Two Kickstarters in London are offering compasses to let bike enthusiasts choose their own route with coincidentally similar concepts. Which is better?
A simple compass with your destination programmed via an app: Does this sound like something Kickstarter enthusiasts would get excited about? Apparently yes, and so much so that two different UK Kickstarter campaigns are asking for support to develop just that.
London is a cycling city with storied streets and winding roads. It’s ingrained in the local culture, as is the spirit of a fluid path to your destination. That’s the message both companies have put out with their campaigns. They also have to contend with grey, clouding weather.
Haize, all around
Haize was born out of frustration with Google Maps, which was less helpful if you deviated off the predetermined course Maps gave you.
“So we decided to try something more playful,” co-creator Jabier Soto Morras tells Geektime. “We think of it as Active Navigation, where you need to keep your attention on the road, and make some of the decisions, instead of depending solely on the instructions on when to turn.”
Haize is the product of the 11-person company Onomo and the brainchild of Jeff Gough (UK), Hannes Jakobsen (Germany) and Javier Soto Morras (Spain). Gough and Morras met through an innovative design and engineering course at the Royal College of Art and Imperial College.
The device has two settings: “Compass” simply points you in the direction you want to go and lets you choose the route, whereas “Turn-by-turn” will look for the fastest way to get there. They played with several prototypes to make sure that the compass wouldn’t fly off the handle, and despite the limited utility of fumbling with Google Maps, they are utilizing its API for Haize.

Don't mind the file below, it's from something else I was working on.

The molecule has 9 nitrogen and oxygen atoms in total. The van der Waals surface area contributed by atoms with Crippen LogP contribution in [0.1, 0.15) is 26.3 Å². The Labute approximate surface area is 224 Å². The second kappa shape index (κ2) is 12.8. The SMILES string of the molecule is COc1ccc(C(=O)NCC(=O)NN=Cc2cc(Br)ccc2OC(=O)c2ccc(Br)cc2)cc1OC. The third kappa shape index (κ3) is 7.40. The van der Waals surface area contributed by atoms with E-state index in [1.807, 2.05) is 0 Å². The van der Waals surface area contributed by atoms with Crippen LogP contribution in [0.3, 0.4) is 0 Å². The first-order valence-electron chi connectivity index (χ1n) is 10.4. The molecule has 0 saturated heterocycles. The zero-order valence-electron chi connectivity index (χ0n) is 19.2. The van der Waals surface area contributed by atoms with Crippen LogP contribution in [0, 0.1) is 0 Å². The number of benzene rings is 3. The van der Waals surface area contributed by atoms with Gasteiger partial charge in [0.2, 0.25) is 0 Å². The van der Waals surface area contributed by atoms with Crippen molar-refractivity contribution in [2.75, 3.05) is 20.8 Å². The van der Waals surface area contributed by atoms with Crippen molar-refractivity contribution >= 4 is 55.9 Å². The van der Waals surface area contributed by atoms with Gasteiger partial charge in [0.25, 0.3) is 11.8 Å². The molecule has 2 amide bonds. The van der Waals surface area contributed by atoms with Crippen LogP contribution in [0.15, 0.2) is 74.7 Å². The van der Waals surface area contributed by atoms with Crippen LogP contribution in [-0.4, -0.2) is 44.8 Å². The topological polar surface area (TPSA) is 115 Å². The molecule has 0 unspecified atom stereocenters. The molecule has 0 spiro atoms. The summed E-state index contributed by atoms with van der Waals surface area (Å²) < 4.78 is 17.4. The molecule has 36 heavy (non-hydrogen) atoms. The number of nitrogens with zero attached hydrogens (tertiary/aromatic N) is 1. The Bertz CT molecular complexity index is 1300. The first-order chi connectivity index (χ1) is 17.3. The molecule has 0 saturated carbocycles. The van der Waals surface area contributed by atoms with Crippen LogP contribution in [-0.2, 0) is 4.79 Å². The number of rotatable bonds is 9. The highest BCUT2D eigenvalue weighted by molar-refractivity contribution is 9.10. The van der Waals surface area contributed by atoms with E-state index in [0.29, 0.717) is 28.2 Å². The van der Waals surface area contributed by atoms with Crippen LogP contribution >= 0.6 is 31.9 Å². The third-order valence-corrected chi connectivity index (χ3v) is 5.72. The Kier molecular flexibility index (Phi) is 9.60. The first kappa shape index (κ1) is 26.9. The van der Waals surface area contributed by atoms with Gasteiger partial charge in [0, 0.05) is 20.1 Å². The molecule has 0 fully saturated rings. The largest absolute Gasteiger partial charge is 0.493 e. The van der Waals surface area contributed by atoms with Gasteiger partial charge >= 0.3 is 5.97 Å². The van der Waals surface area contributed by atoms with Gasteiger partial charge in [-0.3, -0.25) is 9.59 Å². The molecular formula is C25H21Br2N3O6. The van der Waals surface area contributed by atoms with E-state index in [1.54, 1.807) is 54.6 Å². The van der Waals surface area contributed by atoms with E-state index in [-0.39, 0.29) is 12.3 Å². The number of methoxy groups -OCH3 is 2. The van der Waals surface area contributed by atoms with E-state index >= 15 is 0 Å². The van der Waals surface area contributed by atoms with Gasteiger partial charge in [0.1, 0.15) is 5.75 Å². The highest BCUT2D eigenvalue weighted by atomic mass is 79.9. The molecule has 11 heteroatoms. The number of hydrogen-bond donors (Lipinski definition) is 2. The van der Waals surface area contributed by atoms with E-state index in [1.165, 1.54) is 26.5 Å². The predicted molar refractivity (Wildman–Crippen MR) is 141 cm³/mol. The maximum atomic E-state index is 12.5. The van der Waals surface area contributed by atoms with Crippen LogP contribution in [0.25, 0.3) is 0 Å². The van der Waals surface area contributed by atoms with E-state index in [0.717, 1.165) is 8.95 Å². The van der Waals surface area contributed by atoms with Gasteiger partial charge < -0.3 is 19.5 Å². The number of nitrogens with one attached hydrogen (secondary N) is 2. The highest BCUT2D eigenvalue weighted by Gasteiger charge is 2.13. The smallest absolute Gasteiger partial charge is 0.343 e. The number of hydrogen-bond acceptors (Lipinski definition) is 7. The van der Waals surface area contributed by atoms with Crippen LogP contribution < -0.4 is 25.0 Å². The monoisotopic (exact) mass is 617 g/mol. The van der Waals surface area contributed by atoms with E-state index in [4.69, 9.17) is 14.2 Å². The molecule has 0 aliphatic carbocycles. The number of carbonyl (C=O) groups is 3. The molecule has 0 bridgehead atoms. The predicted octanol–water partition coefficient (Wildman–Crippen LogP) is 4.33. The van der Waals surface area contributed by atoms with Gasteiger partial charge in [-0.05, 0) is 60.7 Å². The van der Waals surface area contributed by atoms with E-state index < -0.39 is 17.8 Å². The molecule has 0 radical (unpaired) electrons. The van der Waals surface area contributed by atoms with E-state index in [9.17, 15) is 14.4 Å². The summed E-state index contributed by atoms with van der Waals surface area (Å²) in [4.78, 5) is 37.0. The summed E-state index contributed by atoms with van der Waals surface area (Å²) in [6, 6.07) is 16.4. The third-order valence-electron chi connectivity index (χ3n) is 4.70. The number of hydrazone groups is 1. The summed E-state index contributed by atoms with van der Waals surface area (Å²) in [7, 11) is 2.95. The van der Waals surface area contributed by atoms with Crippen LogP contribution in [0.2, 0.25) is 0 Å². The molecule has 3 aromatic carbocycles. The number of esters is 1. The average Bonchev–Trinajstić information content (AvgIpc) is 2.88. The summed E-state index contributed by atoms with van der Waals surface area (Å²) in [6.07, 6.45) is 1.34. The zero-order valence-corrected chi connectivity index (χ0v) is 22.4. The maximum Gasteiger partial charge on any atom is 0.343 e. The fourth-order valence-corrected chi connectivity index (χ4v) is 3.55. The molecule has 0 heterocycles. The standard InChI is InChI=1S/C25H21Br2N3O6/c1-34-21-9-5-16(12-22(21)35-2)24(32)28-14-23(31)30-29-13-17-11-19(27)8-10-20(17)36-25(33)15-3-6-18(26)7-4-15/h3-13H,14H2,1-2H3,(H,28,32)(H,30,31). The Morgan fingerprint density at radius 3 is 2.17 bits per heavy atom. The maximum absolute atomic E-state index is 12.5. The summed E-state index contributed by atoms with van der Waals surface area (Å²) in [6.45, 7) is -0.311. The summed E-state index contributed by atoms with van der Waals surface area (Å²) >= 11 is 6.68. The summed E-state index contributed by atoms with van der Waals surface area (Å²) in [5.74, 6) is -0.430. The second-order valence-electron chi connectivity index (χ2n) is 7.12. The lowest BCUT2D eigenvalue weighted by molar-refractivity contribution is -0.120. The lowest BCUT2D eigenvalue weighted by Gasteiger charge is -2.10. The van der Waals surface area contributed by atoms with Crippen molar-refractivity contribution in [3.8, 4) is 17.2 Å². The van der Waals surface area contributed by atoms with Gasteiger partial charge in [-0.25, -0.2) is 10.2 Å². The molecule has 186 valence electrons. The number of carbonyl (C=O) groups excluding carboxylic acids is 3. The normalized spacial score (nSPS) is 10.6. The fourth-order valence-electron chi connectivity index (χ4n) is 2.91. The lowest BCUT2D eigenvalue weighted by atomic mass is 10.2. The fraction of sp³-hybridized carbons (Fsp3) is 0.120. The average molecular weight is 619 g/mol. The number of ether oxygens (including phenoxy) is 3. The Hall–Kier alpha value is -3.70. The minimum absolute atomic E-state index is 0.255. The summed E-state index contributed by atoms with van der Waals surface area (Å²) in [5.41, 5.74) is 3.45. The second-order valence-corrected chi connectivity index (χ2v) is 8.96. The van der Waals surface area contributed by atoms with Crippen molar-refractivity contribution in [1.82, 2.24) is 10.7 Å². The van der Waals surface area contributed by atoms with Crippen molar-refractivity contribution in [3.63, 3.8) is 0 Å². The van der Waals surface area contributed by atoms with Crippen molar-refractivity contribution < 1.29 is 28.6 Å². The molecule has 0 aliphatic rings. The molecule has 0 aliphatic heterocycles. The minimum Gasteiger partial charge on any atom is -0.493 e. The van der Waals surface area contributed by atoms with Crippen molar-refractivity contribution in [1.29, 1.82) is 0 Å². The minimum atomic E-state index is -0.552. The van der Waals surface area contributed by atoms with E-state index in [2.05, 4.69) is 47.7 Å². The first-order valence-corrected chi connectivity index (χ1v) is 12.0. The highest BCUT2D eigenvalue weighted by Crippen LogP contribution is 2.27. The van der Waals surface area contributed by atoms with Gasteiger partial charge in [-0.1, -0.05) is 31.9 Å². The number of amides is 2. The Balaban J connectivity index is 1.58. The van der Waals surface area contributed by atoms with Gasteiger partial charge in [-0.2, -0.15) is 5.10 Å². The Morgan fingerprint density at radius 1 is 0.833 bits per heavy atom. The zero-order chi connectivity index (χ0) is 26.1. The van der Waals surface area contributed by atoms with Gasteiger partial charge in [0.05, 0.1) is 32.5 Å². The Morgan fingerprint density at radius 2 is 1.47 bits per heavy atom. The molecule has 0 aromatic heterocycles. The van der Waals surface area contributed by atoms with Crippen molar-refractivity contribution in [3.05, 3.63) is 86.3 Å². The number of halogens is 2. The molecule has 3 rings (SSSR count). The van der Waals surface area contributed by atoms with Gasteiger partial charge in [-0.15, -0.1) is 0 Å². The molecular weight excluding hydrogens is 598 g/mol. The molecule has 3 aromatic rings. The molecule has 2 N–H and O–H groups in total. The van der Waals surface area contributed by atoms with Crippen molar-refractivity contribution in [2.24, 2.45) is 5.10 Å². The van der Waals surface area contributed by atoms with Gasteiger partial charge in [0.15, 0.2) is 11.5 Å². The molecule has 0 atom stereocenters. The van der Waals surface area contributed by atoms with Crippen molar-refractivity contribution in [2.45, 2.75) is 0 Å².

The other advantage here is its power efficiency. Phone mounts force you to drain your battery to have it on constantly. And for rainy days in not-so-sunny London, they say you should just forget about it. Haize focuses on one process with minimal display and efficient power use. Morras also argues it beats newer innovations.
“Smartwatches may be useful for this in the future, but if you cycle a couple of hours a day, the battery again will drop heavily. And many of them don’t have a compass function,” he explains.
He assured us that the reason urban cyclists were the focus was because of a lack of options while off-road bikers already had a few possibilities open to them. In the same vein though, they’ve received a number of inquiries from hikers who’ve seemed to determine where the next iteration of HAIZE will go. With that sort of interest, they’re considering a wrist strap for hikers, which pretty much leads it down the path to becoming a watch and away from their simple first design. The team is planning to unleash its API for anyone who might be able to build on the technology.
“We didn’t want a Swiss knife approach, but something easy to use, stylish, and functional to perform just one function well.”
Making a BeeLine for the street
“Having been for rides at lunch we’d often get lost, so one day we thought we’d just strap a compass to our bikes, and the rest is history,” Mark Jenner, one of BeeLine’s co-creators, says to Geektime.